The University of Bath and Royal United Hospitals Bath NHS Foundation Trust are holding a Health Research Showcase on Wednesday 17th June. The event will be a celebration of the research that is going on in Bath, and will highlight how important health research is in improving people’s health and wellbeing; and making patient care better.
There will be an afternoon of short talks about how health research is tackling issues such as cancer, pain, diabetes, arthritis and dementia; as well as issues about managing NHS resources; and will end with a drinks and canapé reception.
Speakers include Professor Bernie Morley, Deputy Vice Chancellor of the University of Bath and James Scott, Chief Executive of the Royal United Hospitals Bath NHS Foundation Trust.
Wednesday 17th June, 2:30pm to 7:00pm, University of Bath, FREE
To attend, register at https://eventbrite.co.uk/event/16201928404/ Please note there are limited places left and the deadline for registration is 7th June 2015.
What is RCF?
NIHR RCF is a funding stream designed to help research-active NHS organisations attract, develop and retain high-quality research, clinical and support staff by supporting salaries.
Who is eligible?
Researchers, NHS or academics involved in people based research who will recruit from any of our Consortia areas; Bath & North East Somerset, Swindon, and East Wiltshire and the North and West localities of Wiltshire.
- the part of an NIHR Faculty member's salary which is not covered by other NIHR sources
- new staff, who are expected to be Faculty members, but who have not yet obtained funding from the other NIHR sources
- existing Faculty members who are "between grants"
- the time spent by Faculty members in preparing grant proposals
- the time spent by Faculty members in contributing to wider research needs, for example, in peer review panels
- the research-related time of NHS-employed administrative and secretarial staff who are supporting Faculty members in their NIHR-related work.
Please contact Lisa Austin: L.Austin@Bath.ac.uk for an application form.
Competition closes 24th July 2015
Department for Health
Salary: Starting from £31,342, rising to £37,394 pro rata
Closing Date: Monday 11 May 2015
Interview Date: To be confirmed
The Research Design Service (RDS) is part of the National Institute for Health Research (NIHR). The RDS South West is one of several regional services around the country making up the national RDS.
The Department for Heath in the University of Bath is seeking a Research Support Adviser to work within the RDS South West providing advice for health care professionals and others in developing research proposals for submission to open, national, peer-reviewed funding competitions for applied health or social care research.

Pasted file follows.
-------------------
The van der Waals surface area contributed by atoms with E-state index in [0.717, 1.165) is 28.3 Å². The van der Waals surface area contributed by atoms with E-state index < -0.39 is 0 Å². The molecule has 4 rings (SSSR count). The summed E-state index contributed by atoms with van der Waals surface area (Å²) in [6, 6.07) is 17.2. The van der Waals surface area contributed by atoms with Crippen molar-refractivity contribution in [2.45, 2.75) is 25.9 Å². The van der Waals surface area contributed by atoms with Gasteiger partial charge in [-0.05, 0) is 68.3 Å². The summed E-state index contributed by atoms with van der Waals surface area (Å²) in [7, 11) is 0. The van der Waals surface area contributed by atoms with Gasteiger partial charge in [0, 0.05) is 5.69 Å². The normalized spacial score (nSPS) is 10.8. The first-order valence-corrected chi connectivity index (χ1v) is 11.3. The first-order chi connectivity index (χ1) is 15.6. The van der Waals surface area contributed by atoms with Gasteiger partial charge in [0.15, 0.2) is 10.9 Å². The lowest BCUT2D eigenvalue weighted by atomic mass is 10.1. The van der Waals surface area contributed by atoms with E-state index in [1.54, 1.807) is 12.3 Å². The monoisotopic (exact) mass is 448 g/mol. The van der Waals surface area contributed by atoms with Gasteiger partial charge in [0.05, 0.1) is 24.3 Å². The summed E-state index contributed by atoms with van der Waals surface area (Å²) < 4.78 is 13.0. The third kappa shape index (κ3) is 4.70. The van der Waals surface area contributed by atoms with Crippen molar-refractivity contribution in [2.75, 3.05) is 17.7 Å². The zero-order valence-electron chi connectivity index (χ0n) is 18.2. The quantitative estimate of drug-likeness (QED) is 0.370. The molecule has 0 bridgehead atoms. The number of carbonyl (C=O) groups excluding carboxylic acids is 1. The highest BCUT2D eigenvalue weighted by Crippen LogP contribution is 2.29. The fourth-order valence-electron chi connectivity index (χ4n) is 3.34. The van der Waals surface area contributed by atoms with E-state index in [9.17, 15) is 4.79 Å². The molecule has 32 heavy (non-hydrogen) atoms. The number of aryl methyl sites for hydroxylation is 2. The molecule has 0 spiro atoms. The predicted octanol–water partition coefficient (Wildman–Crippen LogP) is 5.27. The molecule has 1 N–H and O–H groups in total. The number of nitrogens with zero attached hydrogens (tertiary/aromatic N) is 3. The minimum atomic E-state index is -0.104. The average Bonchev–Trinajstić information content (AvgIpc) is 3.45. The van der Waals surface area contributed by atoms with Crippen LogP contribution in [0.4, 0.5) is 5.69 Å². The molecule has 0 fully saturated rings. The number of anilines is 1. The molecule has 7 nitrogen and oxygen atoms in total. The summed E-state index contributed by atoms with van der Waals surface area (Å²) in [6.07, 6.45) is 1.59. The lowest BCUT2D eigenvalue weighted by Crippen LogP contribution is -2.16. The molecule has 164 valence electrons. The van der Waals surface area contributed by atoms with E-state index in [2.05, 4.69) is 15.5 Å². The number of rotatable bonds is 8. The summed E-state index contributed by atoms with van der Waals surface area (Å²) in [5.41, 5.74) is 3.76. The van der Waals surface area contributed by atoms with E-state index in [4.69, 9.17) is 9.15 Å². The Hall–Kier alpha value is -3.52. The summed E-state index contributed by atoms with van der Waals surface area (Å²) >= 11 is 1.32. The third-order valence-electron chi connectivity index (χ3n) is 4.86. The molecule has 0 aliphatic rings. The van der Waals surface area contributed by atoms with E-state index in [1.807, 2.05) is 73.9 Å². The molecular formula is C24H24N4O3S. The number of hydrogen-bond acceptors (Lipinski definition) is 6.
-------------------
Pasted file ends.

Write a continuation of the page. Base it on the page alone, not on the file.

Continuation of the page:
The RDS is based in universities and the NHS across the South West and the Bath office works in partnership with the other sites within the region. Supporting the work of the RDS South West will afford opportunities to develop research collaborations and the postholder’s own research interests.
Applicants should have a PhD in a health related subject. In addition, you will have:
- strong qualitative methodological skills
- excellent communication skills, with the ability to convey complex ideas appropriately
- enthusiasm for helping others with research design and effective team working are essential
- knowledge of undertaking applied research within the NHS is desirable.
This post is offered on a 0.7FTE basis until September 2018. Further information here.
A showcase of Dementia research from Designability, Sirona Care & Health CIC, RICE, the Royal United Hospital and the University of Bath, brought to you by Bath R&D and Sirona Care & Health CIC.
Date: Friday 20th March 2015
Time: 1:30pm to 4:50pm
Venue: Fry Conference Centre, Keynsham, BS31 2AU
All those with an interest in dementia research and service improvement are welcome. There will be networking and research planning opportunities.
For further information or to sign up to the event please email Samantha Warren - S.Warren@Bath.ac.uk
Research from the Bath Centre for Pain Research, has been featured on the Body in Mind website. The Body in Mind website focuses on attempts to better understand the way the body, brain and mind interact, with the aim to better facilitate and disseminate credible clinical science research.
Three studies from the Centre were featured on the BIM website, and included the studies 'Pain communication through body posture: The many postures of pain' by Joe Walsh, a final year PhD student at the Centre; 'Do psychological therapies improve outcomes for children with chronic pain?' by Emma Fisher, a PhD student at the Centre and 'Gender and the body language of pain' by Dr Ed Keogh, Deputy Director of the Centre.
The Bath Centre for Pain Research is focussed on innovation, creativity, and discovery; and supports a diverse range of research areas. The Centre also operates as a training unit for people interested in a scientific career in pain research and development.
A new confidential service has launched offering personal advice and support on how payment of fees and expenses for public involvement might affect people in receipt of state benefits.